• Eamon Knight

        And you see how it goes? I’ve known MrPS for, what five years IRL, and I didn’t know about the other sister (only the cool scientist one; details elided to avoid risk of exposure).

    • Jayn

      That’s something that’s always confused me a little about my mother, because she says she was the youngest of 9, but from what I can figure out (which I’m not *entirely* sure of because I have a hard time keeping track of her family anyways) includes the infant who would have died before she came along. At this point it’s a question of had vs. has anyways–she’s lost two sisters in adulthood–but I’ve always found it a little odd that her count seems to include a sibling that, as far as I know, she never even knew. (Heck, as far as I know ze may have never had a name)

      • Mel

        I’d ask your mom to explain. She may want to explain the whole thing, but not be able to bring it up herself. My youngest brother is in the same boat as your mom – he was born a few months after David died. He said 3 when he was younger and when he’s not interested in divulging the whole story and says 4 to people who are close.

      • http://kathrynbrightbill.com/ KB

        My mom will sometimes say she’s the 7th of 9 kids, but she usually says that she’s one of 8 kids because the one older sibling that lived only a few hours. I don’t think anyone ever really talked about it, it was only in relatively recent years that she found out any details from her oldest sister.

        A few years ago I was looking through old census records and discovered that my grandfather had another older sibling who must have died very young. I think nobody must have ever talked about it, if my grandfather knew about that sibling he never talked about it because all my mom ever knew was that he was the youngest of 10. Even when my aunt did a whole bunch of genealogical research that older sibling wasn’t included in the lists she made. This was well over a hundred years ago so anyone who would know is long since gone.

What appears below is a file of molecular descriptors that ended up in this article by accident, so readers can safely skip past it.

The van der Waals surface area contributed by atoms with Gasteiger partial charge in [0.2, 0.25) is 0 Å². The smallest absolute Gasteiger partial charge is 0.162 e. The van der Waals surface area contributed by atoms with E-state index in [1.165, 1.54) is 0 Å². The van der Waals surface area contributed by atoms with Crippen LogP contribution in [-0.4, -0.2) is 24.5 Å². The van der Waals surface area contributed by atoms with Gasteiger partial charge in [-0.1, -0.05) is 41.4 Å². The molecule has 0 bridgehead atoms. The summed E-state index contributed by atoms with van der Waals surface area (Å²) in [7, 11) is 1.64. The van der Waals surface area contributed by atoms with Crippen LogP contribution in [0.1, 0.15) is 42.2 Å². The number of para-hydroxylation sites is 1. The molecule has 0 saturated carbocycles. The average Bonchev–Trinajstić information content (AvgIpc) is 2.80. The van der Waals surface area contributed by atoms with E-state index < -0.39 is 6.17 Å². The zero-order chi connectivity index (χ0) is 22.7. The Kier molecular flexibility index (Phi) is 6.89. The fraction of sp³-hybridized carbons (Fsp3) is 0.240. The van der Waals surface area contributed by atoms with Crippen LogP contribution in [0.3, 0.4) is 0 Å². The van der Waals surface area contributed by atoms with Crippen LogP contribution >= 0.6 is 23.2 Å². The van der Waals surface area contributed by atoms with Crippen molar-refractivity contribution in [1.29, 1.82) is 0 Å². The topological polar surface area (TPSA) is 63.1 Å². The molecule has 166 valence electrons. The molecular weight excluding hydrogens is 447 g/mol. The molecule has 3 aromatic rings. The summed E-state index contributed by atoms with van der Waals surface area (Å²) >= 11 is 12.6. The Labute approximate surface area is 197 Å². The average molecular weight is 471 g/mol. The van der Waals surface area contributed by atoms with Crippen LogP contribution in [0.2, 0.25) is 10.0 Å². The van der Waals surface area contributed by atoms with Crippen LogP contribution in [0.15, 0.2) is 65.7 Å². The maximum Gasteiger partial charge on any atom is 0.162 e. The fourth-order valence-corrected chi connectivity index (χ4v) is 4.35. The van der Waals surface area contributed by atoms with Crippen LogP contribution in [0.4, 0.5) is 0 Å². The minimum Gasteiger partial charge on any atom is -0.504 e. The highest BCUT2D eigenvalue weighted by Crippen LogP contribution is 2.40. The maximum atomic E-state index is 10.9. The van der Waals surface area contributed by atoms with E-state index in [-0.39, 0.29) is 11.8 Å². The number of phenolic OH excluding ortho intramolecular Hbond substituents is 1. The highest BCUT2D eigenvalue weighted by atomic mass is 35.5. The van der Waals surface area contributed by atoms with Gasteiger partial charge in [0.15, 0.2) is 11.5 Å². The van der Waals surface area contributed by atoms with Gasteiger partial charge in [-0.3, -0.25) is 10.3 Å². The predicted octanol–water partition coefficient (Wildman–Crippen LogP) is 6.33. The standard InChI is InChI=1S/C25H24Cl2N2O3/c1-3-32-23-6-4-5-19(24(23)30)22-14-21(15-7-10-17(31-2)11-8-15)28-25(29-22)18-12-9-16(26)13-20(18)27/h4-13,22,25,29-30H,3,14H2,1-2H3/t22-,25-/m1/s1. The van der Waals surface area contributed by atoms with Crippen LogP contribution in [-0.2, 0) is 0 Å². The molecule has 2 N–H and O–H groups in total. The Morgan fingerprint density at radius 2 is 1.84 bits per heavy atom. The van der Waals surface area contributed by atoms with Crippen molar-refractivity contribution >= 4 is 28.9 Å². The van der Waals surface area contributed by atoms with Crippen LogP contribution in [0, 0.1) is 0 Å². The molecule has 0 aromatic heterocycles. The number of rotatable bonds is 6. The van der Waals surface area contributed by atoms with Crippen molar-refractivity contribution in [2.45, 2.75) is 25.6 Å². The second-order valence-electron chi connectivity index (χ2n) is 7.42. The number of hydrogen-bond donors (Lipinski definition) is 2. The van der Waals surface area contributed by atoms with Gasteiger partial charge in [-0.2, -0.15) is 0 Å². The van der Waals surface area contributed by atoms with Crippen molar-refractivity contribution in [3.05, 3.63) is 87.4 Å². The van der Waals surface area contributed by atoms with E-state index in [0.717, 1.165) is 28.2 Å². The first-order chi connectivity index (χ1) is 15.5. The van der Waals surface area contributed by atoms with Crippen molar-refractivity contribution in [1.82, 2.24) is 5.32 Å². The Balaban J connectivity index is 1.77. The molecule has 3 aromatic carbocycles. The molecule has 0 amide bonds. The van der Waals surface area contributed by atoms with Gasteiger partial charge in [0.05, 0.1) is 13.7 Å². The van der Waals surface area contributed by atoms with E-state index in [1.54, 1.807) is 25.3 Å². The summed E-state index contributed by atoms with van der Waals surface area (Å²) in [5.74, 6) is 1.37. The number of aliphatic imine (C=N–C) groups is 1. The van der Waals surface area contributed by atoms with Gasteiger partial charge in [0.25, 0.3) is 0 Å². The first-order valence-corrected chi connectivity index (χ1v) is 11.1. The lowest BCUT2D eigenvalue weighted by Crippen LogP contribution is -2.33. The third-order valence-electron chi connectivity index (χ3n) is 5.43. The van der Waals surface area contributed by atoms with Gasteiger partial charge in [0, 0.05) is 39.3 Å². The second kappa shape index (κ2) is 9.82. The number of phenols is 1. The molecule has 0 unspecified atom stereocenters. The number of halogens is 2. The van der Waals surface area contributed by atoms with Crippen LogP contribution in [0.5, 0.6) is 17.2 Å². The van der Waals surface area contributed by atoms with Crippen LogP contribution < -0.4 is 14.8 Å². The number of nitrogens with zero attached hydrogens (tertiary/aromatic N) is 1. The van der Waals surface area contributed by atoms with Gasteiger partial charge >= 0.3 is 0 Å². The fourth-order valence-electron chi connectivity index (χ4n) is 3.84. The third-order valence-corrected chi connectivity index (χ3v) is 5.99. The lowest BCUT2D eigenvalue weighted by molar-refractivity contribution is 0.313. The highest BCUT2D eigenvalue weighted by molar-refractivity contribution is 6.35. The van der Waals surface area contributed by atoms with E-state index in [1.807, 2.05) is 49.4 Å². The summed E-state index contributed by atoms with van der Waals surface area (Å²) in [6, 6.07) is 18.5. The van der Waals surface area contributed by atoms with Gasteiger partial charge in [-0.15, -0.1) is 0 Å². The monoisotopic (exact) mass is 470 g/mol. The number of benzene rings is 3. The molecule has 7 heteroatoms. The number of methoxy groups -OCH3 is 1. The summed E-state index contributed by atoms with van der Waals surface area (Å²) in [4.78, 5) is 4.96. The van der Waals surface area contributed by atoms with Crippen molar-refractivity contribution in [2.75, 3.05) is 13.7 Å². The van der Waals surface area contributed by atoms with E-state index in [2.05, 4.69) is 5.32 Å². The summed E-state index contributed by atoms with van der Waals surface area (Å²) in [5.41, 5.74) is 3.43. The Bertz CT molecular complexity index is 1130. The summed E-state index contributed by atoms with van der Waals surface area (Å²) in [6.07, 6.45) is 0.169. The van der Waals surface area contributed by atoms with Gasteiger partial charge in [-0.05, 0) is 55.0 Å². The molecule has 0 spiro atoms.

• Anon

      I’ve managed to baffle people with answering ‘I’m not sure’ when asked if I have any siblings.

      It’s a childhood answer that I’ve held on to because it’s the truth.

  • http://www.carpescriptura.com/ MrPopularSentiment

    My husband grew up in the USSR and has a very similar experience. He didn’t know who Indiana Jones was when I met him, and he heard Bohemian Rhapsody for the first time just two years ago. He’s always playing “catch up” on pop culture. And his stories of American pop culture stuff that did filter through to him during his childhood are always very different (such as having every American movie he’d ever seen be dubbed by the same guy who was pinching his nose so that his voice wouldn’t be recognized by the authorities).